You have noted that when there is new leadership in politics or otherwise, there is always eagerness to look for men and women to help the leader drive a country or an institution’s dream forward. So the leader employs someone who has worked in different countries or organizations for a period say thirty years. The leader is excited that he or she has a new catch with a wealth of experience and so puts the new catch close to him or her. What the leader does not realize is that the so called a ‘new catch’ doesn’t have thirty years’ experience, but has one year experience repeated thirty times. I mean he or she has never had a simple improvement and a single innovation for twenty nine years. You see the leader has already made a determined decision to associate himself or herself with a small minded person who ends up busting the leader’s dream and in the course of things rob the nation or institution’s opportunity from moving forward.
It is unfortunate that it is people who are in our inner circle who are the dream busters. Not that they are trying to be mean-spirited or discouraging, but they just have “possibility blindness”. They figure that it will be too difficult and too painful if they do not achieve these big dreams.
So they fear. Fear in fact is a very real human emotion that occurs when you anticipate or expect that something may hurt you. Therefore fear has been one of the dream busters that have kept many of the African leaders from achieving the big dreams. Franklin Roosevelt said, “There is nothing to fear but fear itself”. I have said that fear is real. Therefore, I do not agree with the old cliché that some clever speaker came up with which says, “Fear is false evidence appearing real”. I know this has become so popular that people think it is true. But that is not what fear is. Noah St. John said, “Fear is the emotional effect of absence of personal control over your situation”.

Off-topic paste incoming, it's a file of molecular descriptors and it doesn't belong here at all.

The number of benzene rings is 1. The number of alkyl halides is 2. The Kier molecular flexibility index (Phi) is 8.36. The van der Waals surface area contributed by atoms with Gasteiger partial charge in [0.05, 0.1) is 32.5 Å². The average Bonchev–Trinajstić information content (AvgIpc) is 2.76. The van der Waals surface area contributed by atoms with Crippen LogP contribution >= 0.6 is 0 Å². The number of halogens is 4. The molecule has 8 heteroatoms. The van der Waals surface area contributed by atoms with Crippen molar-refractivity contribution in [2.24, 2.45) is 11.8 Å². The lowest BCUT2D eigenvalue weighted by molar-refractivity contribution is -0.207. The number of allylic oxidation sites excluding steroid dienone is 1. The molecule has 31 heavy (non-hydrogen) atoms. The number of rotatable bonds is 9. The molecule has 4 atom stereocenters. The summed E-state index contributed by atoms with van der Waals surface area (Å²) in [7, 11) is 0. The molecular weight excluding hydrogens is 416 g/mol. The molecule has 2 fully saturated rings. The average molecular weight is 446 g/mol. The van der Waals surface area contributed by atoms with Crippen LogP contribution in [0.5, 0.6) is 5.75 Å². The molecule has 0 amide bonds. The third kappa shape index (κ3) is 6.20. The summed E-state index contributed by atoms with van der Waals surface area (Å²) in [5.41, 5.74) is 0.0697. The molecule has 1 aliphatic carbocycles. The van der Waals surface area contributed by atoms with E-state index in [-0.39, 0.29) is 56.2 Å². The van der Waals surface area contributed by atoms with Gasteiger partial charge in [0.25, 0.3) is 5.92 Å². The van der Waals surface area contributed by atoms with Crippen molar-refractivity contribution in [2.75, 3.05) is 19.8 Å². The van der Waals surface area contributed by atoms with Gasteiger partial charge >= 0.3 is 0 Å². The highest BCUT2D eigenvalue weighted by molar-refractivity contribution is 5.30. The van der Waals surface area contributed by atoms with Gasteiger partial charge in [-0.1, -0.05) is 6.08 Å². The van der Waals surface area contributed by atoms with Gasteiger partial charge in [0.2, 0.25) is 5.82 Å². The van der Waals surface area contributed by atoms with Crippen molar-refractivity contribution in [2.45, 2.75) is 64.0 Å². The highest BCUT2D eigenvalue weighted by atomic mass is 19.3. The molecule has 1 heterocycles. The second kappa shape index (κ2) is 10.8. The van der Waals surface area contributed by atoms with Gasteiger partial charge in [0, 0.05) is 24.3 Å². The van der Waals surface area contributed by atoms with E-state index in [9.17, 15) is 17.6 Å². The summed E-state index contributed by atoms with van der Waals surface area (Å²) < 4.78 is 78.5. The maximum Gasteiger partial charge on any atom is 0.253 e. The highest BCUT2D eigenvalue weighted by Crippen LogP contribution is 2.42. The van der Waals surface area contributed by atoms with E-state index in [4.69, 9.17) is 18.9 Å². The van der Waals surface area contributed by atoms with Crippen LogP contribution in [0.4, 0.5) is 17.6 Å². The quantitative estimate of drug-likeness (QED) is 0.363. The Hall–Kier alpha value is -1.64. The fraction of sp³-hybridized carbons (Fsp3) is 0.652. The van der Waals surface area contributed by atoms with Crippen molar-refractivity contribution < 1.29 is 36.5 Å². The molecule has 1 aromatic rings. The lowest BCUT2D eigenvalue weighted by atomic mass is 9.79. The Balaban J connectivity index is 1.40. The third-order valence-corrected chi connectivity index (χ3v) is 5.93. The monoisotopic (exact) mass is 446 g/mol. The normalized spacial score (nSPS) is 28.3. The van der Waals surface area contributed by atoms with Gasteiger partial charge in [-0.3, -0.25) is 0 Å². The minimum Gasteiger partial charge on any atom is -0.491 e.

The vilest impression on the African young minds during colonial period was that they were born to serve and worship the empire and that they were not capable of leadership. They were conditioned to depend on the colonial powers for life and value, trained that they could not determine their own destinies and chart out their own future plans. This has contributed in undermining fulfilling of African dream to date. African leaders might just find that the words of ralph Waldo Emerson were eminently true, “inside of us, we all know that on the other side of fear lies freedom”.
The last major dream buster is settling for mediocrity. Many of the countries or institutions at the top started at the bottom but rose to the top. Why? This is because they refused to settle for mediocrity. They pursued excellence and began to rise. It is the crème de la crème principle – the cream will rise to the top. So Africa has the power within itself to change the narrative.
One day my mother spread wimbi outside our house. At that time I was seven years old. She told me to take care and prevent any intruder to it. All of a sudden, I saw birds of different colors eating the wimbi and was enjoying the entire episode. My mother reprimanded and accused me of standing there watching the birds finish the only stock of food we had for that day. I was indeed sorry and remorseful. But the question that lingered in my mind was, “where did the birds come from because I never saw them in ordinary times? I learned a great lesson which was, “you will never know the number of birds in your neighborhood until you put birds feed outside.”
The moral of this story is that African leaders will never know what they are capable of doing until they put the African dream to test. Also, they should not behave like me who was given food stock to protect but let the birds feed on it: but instead must jealously guard the resources bestowed upon them for the benefit of the African people. Through this way the African dream of eliminating poverty, illiteracy and disease will be achieved.